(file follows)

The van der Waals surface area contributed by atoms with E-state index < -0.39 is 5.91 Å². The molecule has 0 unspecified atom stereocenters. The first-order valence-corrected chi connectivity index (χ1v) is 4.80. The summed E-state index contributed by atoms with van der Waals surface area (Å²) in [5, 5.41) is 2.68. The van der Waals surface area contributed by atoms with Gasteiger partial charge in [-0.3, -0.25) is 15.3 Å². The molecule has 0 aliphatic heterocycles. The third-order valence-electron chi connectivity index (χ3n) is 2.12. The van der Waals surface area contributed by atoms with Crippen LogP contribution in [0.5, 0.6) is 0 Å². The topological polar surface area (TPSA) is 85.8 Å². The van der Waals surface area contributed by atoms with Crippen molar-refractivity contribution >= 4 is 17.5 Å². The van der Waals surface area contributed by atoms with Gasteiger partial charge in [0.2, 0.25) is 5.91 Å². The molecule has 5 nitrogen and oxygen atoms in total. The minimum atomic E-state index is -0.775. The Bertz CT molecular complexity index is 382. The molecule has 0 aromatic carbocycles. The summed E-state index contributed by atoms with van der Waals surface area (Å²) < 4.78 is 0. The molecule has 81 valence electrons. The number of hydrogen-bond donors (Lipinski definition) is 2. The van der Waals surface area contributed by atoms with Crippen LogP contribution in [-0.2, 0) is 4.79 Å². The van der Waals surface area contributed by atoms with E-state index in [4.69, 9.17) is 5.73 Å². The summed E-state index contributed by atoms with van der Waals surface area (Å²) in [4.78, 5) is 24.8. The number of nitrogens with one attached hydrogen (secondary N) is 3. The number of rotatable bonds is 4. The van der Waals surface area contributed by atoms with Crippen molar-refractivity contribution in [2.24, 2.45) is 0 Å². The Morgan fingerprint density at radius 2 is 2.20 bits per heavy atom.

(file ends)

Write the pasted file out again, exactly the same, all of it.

The van der Waals surface area contributed by atoms with E-state index < -0.39 is 5.91 Å². The molecule has 0 unspecified atom stereocenters. The first-order valence-corrected chi connectivity index (χ1v) is 4.80. The summed E-state index contributed by atoms with van der Waals surface area (Å²) in [5, 5.41) is 2.68. The van der Waals surface area contributed by atoms with Gasteiger partial charge in [-0.3, -0.25) is 15.3 Å². The molecule has 0 aliphatic heterocycles. The third-order valence-electron chi connectivity index (χ3n) is 2.12. The van der Waals surface area contributed by atoms with Crippen LogP contribution in [0.5, 0.6) is 0 Å². The topological polar surface area (TPSA) is 85.8 Å². The van der Waals surface area contributed by atoms with Crippen molar-refractivity contribution >= 4 is 17.5 Å². The van der Waals surface area contributed by atoms with Gasteiger partial charge in [0.2, 0.25) is 5.91 Å². The molecule has 5 nitrogen and oxygen atoms in total. The minimum atomic E-state index is -0.775. The Bertz CT molecular complexity index is 382. The molecule has 0 aromatic carbocycles. The summed E-state index contributed by atoms with van der Waals surface area (Å²) < 4.78 is 0. The molecule has 81 valence electrons. The number of hydrogen-bond donors (Lipinski definition) is 2. The van der Waals surface area contributed by atoms with Crippen LogP contribution in [-0.2, 0) is 4.79 Å². The van der Waals surface area contributed by atoms with E-state index in [4.69, 9.17) is 5.73 Å². The summed E-state index contributed by atoms with van der Waals surface area (Å²) in [4.78, 5) is 24.8. The number of nitrogens with one attached hydrogen (secondary N) is 3. The number of rotatable bonds is 4. The van der Waals surface area contributed by atoms with Crippen molar-refractivity contribution in [2.24, 2.45) is 0 Å². The Morgan fingerprint density at radius 2 is 2.20 bits per heavy atom.